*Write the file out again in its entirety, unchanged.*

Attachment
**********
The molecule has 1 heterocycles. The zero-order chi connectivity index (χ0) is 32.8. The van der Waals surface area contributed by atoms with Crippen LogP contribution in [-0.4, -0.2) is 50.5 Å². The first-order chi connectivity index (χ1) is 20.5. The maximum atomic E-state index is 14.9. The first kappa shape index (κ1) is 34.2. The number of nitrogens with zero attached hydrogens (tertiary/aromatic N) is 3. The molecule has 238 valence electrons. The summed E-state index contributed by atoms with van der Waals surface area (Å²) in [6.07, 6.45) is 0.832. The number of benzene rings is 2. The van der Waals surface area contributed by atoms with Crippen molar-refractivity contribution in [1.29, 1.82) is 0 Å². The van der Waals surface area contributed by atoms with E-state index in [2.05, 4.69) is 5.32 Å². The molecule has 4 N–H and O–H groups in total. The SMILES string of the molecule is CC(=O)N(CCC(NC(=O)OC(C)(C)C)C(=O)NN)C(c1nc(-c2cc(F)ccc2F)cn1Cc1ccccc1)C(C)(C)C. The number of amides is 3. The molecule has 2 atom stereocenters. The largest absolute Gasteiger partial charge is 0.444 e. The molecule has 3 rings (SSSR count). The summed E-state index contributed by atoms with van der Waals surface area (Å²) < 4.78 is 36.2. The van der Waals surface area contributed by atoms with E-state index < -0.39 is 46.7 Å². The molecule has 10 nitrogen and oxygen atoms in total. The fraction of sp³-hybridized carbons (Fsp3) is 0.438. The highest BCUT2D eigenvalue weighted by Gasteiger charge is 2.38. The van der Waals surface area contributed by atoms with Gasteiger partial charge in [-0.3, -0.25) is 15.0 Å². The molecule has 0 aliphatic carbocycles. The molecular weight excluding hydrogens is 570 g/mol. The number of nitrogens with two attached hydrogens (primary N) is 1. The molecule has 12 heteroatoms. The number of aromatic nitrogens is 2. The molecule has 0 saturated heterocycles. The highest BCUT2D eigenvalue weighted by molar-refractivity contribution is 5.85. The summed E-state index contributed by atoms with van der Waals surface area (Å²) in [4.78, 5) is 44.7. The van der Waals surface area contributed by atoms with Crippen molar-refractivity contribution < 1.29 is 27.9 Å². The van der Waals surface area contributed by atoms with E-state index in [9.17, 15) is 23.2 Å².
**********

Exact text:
The molecule has 1 heterocycles. The zero-order chi connectivity index (χ0) is 32.8. The van der Waals surface area contributed by atoms with Crippen LogP contribution in [-0.4, -0.2) is 50.5 Å². The first-order chi connectivity index (χ1) is 20.5. The maximum atomic E-state index is 14.9. The first kappa shape index (κ1) is 34.2. The number of nitrogens with zero attached hydrogens (tertiary/aromatic N) is 3. The molecule has 238 valence electrons. The summed E-state index contributed by atoms with van der Waals surface area (Å²) in [6.07, 6.45) is 0.832. The number of benzene rings is 2. The van der Waals surface area contributed by atoms with Crippen molar-refractivity contribution in [1.29, 1.82) is 0 Å². The van der Waals surface area contributed by atoms with E-state index in [2.05, 4.69) is 5.32 Å². The molecule has 4 N–H and O–H groups in total. The SMILES string of the molecule is CC(=O)N(CCC(NC(=O)OC(C)(C)C)C(=O)NN)C(c1nc(-c2cc(F)ccc2F)cn1Cc1ccccc1)C(C)(C)C. The number of amides is 3. The molecule has 2 atom stereocenters. The largest absolute Gasteiger partial charge is 0.444 e. The molecule has 3 rings (SSSR count). The summed E-state index contributed by atoms with van der Waals surface area (Å²) < 4.78 is 36.2. The van der Waals surface area contributed by atoms with E-state index < -0.39 is 46.7 Å². The molecule has 10 nitrogen and oxygen atoms in total. The fraction of sp³-hybridized carbons (Fsp3) is 0.438. The highest BCUT2D eigenvalue weighted by Gasteiger charge is 2.38. The van der Waals surface area contributed by atoms with Gasteiger partial charge in [-0.3, -0.25) is 15.0 Å². The molecule has 0 aliphatic carbocycles. The molecular weight excluding hydrogens is 570 g/mol. The number of nitrogens with two attached hydrogens (primary N) is 1. The molecule has 12 heteroatoms. The number of aromatic nitrogens is 2. The molecule has 0 saturated heterocycles. The highest BCUT2D eigenvalue weighted by molar-refractivity contribution is 5.85. The summed E-state index contributed by atoms with van der Waals surface area (Å²) in [4.78, 5) is 44.7. The van der Waals surface area contributed by atoms with Crippen molar-refractivity contribution < 1.29 is 27.9 Å². The van der Waals surface area contributed by atoms with E-state index in [9.17, 15) is 23.2 Å².